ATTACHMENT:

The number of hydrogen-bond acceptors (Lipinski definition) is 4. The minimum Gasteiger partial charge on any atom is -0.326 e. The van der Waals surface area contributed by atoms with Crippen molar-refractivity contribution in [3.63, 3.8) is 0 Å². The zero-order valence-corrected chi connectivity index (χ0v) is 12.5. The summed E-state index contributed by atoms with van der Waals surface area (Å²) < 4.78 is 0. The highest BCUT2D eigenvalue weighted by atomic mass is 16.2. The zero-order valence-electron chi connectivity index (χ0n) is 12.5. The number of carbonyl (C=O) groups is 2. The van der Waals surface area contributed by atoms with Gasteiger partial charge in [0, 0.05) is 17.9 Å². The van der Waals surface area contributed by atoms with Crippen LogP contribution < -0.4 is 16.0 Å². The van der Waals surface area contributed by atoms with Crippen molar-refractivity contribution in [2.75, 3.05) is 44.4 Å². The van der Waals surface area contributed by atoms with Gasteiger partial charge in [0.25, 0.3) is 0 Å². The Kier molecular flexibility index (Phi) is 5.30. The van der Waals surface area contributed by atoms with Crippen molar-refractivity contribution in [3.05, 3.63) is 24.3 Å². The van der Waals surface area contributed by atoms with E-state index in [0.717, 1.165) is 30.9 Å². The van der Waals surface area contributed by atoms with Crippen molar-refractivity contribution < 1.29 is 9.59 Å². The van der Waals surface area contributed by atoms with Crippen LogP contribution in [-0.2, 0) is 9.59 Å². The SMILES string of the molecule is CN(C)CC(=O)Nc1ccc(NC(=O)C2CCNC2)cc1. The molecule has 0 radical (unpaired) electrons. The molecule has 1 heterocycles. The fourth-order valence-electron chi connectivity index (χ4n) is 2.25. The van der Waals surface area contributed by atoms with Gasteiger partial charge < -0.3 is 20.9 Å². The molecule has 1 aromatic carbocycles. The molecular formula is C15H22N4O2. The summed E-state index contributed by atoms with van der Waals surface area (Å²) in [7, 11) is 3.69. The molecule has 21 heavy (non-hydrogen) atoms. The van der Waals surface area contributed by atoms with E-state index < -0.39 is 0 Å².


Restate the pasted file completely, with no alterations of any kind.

The number of hydrogen-bond acceptors (Lipinski definition) is 4. The minimum Gasteiger partial charge on any atom is -0.326 e. The van der Waals surface area contributed by atoms with Crippen molar-refractivity contribution in [3.63, 3.8) is 0 Å². The zero-order valence-corrected chi connectivity index (χ0v) is 12.5. The summed E-state index contributed by atoms with van der Waals surface area (Å²) < 4.78 is 0. The highest BCUT2D eigenvalue weighted by atomic mass is 16.2. The zero-order valence-electron chi connectivity index (χ0n) is 12.5. The number of carbonyl (C=O) groups is 2. The van der Waals surface area contributed by atoms with Gasteiger partial charge in [0, 0.05) is 17.9 Å². The van der Waals surface area contributed by atoms with Crippen LogP contribution < -0.4 is 16.0 Å². The van der Waals surface area contributed by atoms with Crippen molar-refractivity contribution in [2.75, 3.05) is 44.4 Å². The van der Waals surface area contributed by atoms with Gasteiger partial charge in [0.25, 0.3) is 0 Å². The Kier molecular flexibility index (Phi) is 5.30. The van der Waals surface area contributed by atoms with Crippen molar-refractivity contribution in [3.05, 3.63) is 24.3 Å². The van der Waals surface area contributed by atoms with E-state index in [0.717, 1.165) is 30.9 Å². The van der Waals surface area contributed by atoms with Crippen molar-refractivity contribution < 1.29 is 9.59 Å². The van der Waals surface area contributed by atoms with Crippen LogP contribution in [-0.2, 0) is 9.59 Å². The SMILES string of the molecule is CN(C)CC(=O)Nc1ccc(NC(=O)C2CCNC2)cc1. The molecule has 0 radical (unpaired) electrons. The molecule has 1 heterocycles. The fourth-order valence-electron chi connectivity index (χ4n) is 2.25. The van der Waals surface area contributed by atoms with Gasteiger partial charge < -0.3 is 20.9 Å². The molecule has 1 aromatic carbocycles. The molecular formula is C15H22N4O2. The summed E-state index contributed by atoms with van der Waals surface area (Å²) in [7, 11) is 3.69. The molecule has 21 heavy (non-hydrogen) atoms. The van der Waals surface area contributed by atoms with E-state index < -0.39 is 0 Å².